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The problem with software developers like Mike Little is that they know too much. He is a master of many programming languages and disciplines and he set up Number 10 Downing Street site for the Cabinet Office.
You might think that people with encyclopaedic expertise on everything are wonderful, but to be honest, they have the capacity to really get on everyone’s wick. It’s nothing personal. In fact, it’s admirable that anyone can accumulate complete mastery of any subject. The danger is that people who know too much can never give you a straight answer. Ask them what the time is, and they’ll respond with: “Well, it all depends what you want. It depends what region you’re in and what system of measurement is being used…..”
And so on. And on. I give up as soon as they use the phrase, “it’s horses for courses, really.”
Little, who was co-founder of web site building software WordPress, has managed to get 26 per cent of the world’s web site owners to use his software. That’s an incredible achievement, given the complexity of options the system offers and the cluelessness of the potential customers. So how did he solve the conundrum of simplifying his system without underselling it?
What lessons can the channel learn from the WordPress philosophy?
Don’t give clients options, give them decisions, says Little. “Every time you give a user an option, you are asking them to make a decision. When a user doesn’t care or understand the option this ultimately leads to frustration,” he adds. Service providers might assume that options for everything are a good thing, but these choices end up being technical ones, choices that the average end user has no interest in. “It’s our duty as developers to make smart design decisions and avoid putting the weight of technical choices on our end users,” says Little.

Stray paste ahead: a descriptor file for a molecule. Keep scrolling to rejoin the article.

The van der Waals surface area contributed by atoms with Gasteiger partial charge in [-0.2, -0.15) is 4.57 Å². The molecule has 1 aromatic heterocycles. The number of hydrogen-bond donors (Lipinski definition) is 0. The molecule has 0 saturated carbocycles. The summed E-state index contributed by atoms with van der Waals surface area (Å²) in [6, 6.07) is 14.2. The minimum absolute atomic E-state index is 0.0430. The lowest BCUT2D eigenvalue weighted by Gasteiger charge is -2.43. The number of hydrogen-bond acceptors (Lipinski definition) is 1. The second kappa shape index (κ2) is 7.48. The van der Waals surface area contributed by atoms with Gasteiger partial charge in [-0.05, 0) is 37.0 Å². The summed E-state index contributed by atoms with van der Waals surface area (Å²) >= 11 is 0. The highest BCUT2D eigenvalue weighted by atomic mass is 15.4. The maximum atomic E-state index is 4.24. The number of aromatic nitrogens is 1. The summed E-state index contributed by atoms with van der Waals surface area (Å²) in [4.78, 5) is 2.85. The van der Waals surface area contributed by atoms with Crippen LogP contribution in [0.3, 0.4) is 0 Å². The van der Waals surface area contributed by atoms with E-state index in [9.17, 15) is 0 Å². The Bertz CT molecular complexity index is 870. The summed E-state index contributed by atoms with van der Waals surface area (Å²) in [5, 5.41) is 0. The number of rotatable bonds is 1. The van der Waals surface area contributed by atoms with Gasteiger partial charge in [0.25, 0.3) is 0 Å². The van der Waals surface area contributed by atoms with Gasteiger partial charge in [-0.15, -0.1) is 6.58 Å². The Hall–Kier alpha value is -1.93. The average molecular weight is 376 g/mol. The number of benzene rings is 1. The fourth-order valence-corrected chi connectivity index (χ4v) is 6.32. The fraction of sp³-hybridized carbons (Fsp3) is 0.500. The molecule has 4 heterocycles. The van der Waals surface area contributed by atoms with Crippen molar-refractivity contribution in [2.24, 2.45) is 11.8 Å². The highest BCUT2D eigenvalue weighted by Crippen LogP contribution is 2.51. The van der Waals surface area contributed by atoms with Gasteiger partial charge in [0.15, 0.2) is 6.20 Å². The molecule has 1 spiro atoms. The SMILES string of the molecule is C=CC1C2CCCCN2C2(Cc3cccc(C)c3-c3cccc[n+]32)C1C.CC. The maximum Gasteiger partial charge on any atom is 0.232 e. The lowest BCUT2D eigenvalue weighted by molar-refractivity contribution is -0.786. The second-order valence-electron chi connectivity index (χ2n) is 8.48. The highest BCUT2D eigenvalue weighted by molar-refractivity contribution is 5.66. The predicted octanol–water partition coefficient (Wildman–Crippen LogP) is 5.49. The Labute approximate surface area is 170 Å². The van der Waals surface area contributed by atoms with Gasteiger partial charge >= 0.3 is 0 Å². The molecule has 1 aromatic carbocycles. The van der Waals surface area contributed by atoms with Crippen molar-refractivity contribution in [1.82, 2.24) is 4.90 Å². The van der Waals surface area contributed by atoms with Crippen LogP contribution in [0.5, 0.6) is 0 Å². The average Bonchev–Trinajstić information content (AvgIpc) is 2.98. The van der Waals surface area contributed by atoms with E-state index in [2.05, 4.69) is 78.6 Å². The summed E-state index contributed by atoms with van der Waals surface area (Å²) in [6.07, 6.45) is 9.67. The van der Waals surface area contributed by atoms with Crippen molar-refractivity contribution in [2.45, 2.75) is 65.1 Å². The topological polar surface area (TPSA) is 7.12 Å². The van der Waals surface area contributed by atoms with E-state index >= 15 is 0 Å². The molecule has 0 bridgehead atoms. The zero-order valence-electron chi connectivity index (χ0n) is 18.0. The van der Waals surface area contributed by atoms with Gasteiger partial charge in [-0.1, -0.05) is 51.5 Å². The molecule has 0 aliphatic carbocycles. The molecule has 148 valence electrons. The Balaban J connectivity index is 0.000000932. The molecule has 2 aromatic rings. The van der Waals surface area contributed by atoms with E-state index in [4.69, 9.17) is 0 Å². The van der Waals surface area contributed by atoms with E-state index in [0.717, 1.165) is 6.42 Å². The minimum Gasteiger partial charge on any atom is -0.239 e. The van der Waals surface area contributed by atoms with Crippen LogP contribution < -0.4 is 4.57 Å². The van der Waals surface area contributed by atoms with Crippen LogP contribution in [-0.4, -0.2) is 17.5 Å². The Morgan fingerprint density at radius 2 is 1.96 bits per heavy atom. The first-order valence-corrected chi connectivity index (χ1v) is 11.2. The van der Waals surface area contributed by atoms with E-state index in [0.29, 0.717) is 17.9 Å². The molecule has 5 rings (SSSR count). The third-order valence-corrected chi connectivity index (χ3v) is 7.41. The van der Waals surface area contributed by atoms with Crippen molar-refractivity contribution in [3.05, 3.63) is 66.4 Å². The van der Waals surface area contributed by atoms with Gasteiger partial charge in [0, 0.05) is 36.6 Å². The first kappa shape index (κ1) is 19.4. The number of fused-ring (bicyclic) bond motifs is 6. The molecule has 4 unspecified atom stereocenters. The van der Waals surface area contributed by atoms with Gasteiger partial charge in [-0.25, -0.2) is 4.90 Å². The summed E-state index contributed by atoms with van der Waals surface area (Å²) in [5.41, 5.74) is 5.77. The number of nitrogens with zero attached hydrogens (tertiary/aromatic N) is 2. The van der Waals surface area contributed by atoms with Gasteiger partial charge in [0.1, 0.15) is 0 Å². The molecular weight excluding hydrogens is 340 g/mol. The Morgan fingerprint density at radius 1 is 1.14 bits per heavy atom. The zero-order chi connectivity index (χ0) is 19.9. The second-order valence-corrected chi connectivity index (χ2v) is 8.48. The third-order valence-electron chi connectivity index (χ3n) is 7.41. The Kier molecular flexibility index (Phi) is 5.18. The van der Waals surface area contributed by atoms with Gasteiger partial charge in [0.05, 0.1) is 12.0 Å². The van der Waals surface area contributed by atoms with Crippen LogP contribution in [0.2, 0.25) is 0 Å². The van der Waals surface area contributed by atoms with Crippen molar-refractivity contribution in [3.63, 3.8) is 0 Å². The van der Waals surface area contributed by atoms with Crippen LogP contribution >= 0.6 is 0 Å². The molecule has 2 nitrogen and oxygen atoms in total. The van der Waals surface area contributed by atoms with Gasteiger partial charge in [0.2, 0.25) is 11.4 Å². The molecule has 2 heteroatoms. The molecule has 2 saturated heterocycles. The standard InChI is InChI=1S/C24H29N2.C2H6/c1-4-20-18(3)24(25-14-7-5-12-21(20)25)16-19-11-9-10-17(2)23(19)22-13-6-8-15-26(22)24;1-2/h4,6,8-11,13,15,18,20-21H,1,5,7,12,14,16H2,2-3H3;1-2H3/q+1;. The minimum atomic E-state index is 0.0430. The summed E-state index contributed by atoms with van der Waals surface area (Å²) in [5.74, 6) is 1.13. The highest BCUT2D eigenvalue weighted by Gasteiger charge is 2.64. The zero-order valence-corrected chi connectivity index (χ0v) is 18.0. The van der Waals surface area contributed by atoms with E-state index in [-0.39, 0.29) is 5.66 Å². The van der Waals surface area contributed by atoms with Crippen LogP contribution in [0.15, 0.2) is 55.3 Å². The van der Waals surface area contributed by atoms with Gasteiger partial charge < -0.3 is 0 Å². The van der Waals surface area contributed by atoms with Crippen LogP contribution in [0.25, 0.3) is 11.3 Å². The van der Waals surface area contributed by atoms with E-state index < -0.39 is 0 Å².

Still, when Little and his partner Matt Mullenweg started WordPress in 2003, it wasn’t like that at all.
“In the early days we weren’t very good at this,” says Little, who says WordPress was too much of a technical tool. The improvements he and Mullenweg made came after they gave real, non-technical users a look. Any reseller or service provider must get the simpletons using the software as early and often as possible. But don’t listen to what they say, look what they do when attempting key tasks. “If you ask them, they will tell you it was easier than they actually found it. You must observe them. Then produce software that is easy for the majority,” says Little.
Don’t get too clever, in other words. Ignore that voice in your head that says “but surely someone else might want to do this in an more advanced way”. Instead of adding options or complexity to the software, offer a simple option to modify that behaviour with a plugin, add-on or app.
Keep the core software simple so it meets the needs of the majority, advises Little. He must know something, as he’s got the biggest web publishing platform.
Mike Little was one of the speakers at this year’s Wuthering Bytes – a festival of technology in the Pennines.